Whether it was a policy passed down from on high or a slow burn of nudge politics from over the pond, I must have missed the decision to mark what seems like every single football match with a solemn commemoration, marking the passing of someone or something, any bloody thing, connected to the game.
Every match now seems to be punctuated by a ‘fitting memorial’ to someone who once waved at the second cousin of a footballer who once had trials for the team. We seem to have developed a constant need for sorrowful grief-marking at every turn and at every football match.
Who is deciding this? When did this come to pass? We’ve gone from being a nation of stiff upper lipped, unemotional, war-hardened automatons to being a wailing mass of grief-stricken cry babies ready to mourn at the drop of a hat. It seems to have infected the whole country.
Given that the solemn marking of a tragedy can now only be truly observed by 22 man-children with the moral dubiousness of the Borgias – who five minutes after the silence or applause are screaming into the referee’s face that he’s a fucking twat, it would save a lot of time in their busy lives if black armbands were permanently stitched into their kits. Maybe I’ll start an e-petition, or a Facebook page to direct them to the sponsored pub crawl I’m doing for this important cause.
You can understand why you might want to quietly mark the departure of a legend like, say, Bobby Moore, but I’m sure if one of today’s pampered England ‘stars’ (who’ve won nothing whatsoever) copped it today there would be a week of national mourning. Cranes would be lowered on the Thames again. The Royal Family would be castigated for failing to lower the flag at Buckingham Palace.
To paraphrase Stalin; one death is a tragedy, but a million minute’s silences is a statistic. The whole concept of ‘showing respect’ has been cheapened. It’s a morbid facade, a race to the solemn bottom, with every team vying to outdo each other – and woe betide the board that doesn’t sanction a proper tribute.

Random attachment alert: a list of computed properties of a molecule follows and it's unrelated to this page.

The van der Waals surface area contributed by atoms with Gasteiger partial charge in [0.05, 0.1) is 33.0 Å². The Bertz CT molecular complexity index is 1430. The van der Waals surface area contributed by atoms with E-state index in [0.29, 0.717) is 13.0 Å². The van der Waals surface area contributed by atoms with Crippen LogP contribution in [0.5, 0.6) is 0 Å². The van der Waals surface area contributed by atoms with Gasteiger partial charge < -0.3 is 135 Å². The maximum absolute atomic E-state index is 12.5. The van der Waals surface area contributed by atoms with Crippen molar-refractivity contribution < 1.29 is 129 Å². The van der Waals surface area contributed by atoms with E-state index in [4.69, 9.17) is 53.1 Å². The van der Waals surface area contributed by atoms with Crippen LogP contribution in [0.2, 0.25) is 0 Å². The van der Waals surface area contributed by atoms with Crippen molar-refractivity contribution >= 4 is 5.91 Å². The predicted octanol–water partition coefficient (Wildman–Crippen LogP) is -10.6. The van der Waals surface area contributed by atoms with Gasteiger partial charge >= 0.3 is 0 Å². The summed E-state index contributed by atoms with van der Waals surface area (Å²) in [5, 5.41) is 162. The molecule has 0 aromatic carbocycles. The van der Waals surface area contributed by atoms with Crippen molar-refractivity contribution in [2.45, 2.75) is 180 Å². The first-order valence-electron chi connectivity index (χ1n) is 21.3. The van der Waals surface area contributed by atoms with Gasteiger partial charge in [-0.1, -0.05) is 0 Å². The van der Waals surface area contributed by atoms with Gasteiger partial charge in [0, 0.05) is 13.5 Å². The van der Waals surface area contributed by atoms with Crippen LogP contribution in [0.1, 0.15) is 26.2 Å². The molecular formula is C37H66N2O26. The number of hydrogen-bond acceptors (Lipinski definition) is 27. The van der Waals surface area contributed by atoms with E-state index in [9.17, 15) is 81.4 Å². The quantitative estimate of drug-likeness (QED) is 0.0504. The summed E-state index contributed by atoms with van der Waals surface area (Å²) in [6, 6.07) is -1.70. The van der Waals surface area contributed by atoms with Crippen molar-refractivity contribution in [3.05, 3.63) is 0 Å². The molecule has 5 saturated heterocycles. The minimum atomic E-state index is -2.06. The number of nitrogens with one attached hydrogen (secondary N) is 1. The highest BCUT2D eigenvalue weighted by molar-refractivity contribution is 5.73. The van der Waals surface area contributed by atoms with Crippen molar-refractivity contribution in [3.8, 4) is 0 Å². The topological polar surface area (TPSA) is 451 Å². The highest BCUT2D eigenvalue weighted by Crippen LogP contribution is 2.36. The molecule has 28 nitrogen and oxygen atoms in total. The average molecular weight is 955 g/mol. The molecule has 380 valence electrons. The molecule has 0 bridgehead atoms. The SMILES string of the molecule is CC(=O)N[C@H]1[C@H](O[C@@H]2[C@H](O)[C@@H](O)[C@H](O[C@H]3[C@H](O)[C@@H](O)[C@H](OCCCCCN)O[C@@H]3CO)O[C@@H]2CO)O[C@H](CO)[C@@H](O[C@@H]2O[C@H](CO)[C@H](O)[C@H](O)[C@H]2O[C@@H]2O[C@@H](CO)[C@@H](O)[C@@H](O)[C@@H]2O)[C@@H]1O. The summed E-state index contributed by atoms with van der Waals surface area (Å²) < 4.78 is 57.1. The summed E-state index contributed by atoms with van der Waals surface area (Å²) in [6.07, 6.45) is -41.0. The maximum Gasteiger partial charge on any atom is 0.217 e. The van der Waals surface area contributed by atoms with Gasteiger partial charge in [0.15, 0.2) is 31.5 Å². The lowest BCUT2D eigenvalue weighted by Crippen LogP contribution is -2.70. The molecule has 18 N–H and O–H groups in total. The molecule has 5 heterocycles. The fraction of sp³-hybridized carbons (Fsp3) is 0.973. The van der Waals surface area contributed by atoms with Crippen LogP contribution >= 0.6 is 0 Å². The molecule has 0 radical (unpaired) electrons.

It’s like the poppy fascism we have today in Britain. There’s a fervent white feather brigade in this country that delights in hounding politicians, news reporters, weather forecasters, anyone who is seen without a red poppy in the months of October and November. Perhaps they should have them tailored into their suits too?
These grief merchants trading in mutual lachrymosity are everywhere – and they take a very dim view of people who aren’t seen to be upset enough. Anyone without a tear in their eye is to be watched closely.
As the months pass between England friendlies and qualifiers, you can be sure that someone somewhere who had some connection to football – no matter how tenuous – will have croaked. The next match is on the 27th of March. There will have been a lot of deaths by then. That’s a lot of poignant remembrances. There must be a way for the FA to respectfully mark ALL the deceased between the last match and the next one against Lithuania. Perhaps they could having a rolling tribute naming everybody on the pitch-side screens all the way through the match? We don’t want to offend the irrational, overblown ‘heart-on-the-sleeve’ bollock-brains who get hysterical when proper condolences aren’t offered.
All this chest-beating is just another representation of the tick box culture for our narcissistic world – its a reflection of our pampered, self-centred lives, it makes us pat ourselves on our back and feel better about ourselves.
“Hey look at me, I managed to stay quiet for a whole minute without looking at my iPhone once!” What do you want, a fucking medal?’